Get Ready To File Your Business Taxes Soon: The July 15 Tax Deadline Is Coming Up Fast
In March 2020, the Treasury Department and Internal Revenue Service put into place a three-month tax deferral as a result of the economic impact of the Coronavirus pandemic. The extension provided individuals and small businesses extra time to get their finances in order without interest or penalties.
But that deferral is almost over, and the new tax deadline of July 15 is rapidly approaching. The IRS is encouraging small businesses to file as soon as possible.
Tax Day Extended to July 15 — Another Extension Unlikely
Small business owners who took advantage of the opportunity to hold on to some capital during the 90-day deferral will now need to reconcile their taxes on July 15 (this does not include Partnerships or S-Corporations, both of which should have already filed on March 16, prior to the IRS extension).
Initially, close to 21 million individuals and businesses took advantage of the deferral. The most recent statistics from the IRS show that compared to the 2019 tax season, 5.3% (approximately 7 million) fewer returns have been filed. Some small businesses and individuals might be holding out hope that the tax deadline will be extended again, particularly after Treasury Secretary Steven Mnuchin hinted at another 90-day reprieve from filing. However, the IRS commissioner Charles Rettig says not to count on it even as pandemic-related uncertainty grows.
As part of the economic relief from the Coronavirus pandemic, payroll taxes from the first quarter of the year were also delayed until the July 15 deadline. That means Q1 & Q2 payroll taxes are both due on July 15.
Need an extension? File with the IRS for an extension and give your business until Oct. 15 to file a return.
Businesses need to take the new tax credits into considerations when filing and can consult the IRS Coronavirus Tax Relief hub for information on how the IRS is offering tax help for small businesses impacted by COVID-19. This includes a link to frequently asked questions regarding the new tax credits and further COVID relief.
The IRS also has a free taxpayer advocacy program for individuals and businesses who aren’t served by the one-size-fits-most forms and whose situations might differ from the norm.
Learn More About Filing Your Business Taxes
Small businesses that need to file by July 15 can read Merchant Maverick’s Complete Guide to Businesses Taxes for tips and assistance for navigating the new summer tax season. Some of Merchant Maverick’s tips include:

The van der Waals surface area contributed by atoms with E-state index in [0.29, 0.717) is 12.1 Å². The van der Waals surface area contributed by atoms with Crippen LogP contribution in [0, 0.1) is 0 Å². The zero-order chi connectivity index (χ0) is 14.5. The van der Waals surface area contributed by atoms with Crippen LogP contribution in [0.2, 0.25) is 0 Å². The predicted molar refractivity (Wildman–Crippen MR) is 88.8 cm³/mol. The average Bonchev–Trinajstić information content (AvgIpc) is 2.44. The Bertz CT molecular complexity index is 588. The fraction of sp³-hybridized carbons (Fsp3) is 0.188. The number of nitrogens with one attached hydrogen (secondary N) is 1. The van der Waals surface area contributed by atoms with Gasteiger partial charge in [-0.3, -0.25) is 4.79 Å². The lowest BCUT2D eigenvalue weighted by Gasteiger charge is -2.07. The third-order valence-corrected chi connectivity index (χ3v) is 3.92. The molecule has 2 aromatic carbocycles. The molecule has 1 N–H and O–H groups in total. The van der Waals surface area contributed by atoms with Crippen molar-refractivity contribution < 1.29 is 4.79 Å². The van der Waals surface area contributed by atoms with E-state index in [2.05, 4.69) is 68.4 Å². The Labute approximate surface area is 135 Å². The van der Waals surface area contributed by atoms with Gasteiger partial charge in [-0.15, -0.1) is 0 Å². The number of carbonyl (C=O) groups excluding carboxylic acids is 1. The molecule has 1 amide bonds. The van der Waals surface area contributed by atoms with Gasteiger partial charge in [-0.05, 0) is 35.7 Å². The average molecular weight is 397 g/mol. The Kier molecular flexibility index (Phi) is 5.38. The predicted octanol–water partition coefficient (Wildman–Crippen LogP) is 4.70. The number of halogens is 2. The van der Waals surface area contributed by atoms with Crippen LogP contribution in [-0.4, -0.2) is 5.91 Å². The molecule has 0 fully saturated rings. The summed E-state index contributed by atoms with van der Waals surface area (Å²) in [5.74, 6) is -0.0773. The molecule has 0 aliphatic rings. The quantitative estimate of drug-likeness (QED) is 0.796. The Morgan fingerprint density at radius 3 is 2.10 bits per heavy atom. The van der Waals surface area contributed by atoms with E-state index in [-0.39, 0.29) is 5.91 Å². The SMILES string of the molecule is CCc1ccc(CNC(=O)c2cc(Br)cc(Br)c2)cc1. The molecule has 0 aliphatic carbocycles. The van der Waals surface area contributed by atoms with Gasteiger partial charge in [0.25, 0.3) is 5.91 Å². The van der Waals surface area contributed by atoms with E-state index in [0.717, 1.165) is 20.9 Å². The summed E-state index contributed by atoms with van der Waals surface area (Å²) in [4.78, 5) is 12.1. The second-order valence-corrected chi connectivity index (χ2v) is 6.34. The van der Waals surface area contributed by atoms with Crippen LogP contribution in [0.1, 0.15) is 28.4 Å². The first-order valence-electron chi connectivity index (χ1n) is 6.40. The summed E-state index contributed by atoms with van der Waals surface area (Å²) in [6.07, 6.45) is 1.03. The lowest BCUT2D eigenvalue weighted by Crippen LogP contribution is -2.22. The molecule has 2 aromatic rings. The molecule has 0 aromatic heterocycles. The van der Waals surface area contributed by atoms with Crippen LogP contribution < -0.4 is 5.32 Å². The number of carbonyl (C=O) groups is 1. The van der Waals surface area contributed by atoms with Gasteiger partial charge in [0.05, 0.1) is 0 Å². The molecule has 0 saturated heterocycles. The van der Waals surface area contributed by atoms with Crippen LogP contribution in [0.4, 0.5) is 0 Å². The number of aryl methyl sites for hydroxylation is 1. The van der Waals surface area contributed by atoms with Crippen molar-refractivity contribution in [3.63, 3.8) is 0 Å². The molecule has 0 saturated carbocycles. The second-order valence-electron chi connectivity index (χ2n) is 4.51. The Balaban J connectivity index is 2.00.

- Use Accounting Software: According to Merchant Maverick’s Small Business Tax Tips, using accounting software is the number one best practice for small businesses. Find an accounting program that helps you track all your business finances, including sales, inventory, or even payroll. Accounting software even helps with deductions and keeps your files in one place in the event of an audit.
- Learn Which Tax Forms You Need To File: There are many different types of tax forms small business owners need to know:
- Form 1040 (used to submit individual tax returns)
- Schedule C (used to report profit or loss)
- Schedule SE (used to calculate social security and Medicaid taxes on self-employment income)
- W-2 (reports employee wages and taxes)
- W-3 (form sent to the Social Security Administration along with W-2 reports)
- 1040-ES (used to calculate and pay quarterly taxes)
- 1099-MISC (sent to the IRS and independent contractors that were paid at least $600 by your business).
With many businesses pivoting and struggling amid the global pandemic, there might be unique small business deductions or write-offs available to claim this year. If the process is daunting and overwhelming, contact your local IRS department for assistance. Some local departments are open for in-person appointments; you will be asked to wear a mask, maintain social distancing, and cancel your appointment if you are ill.
When in doubt, direct your questions to a tax professional or go to the IRS website for specific tax-related questions.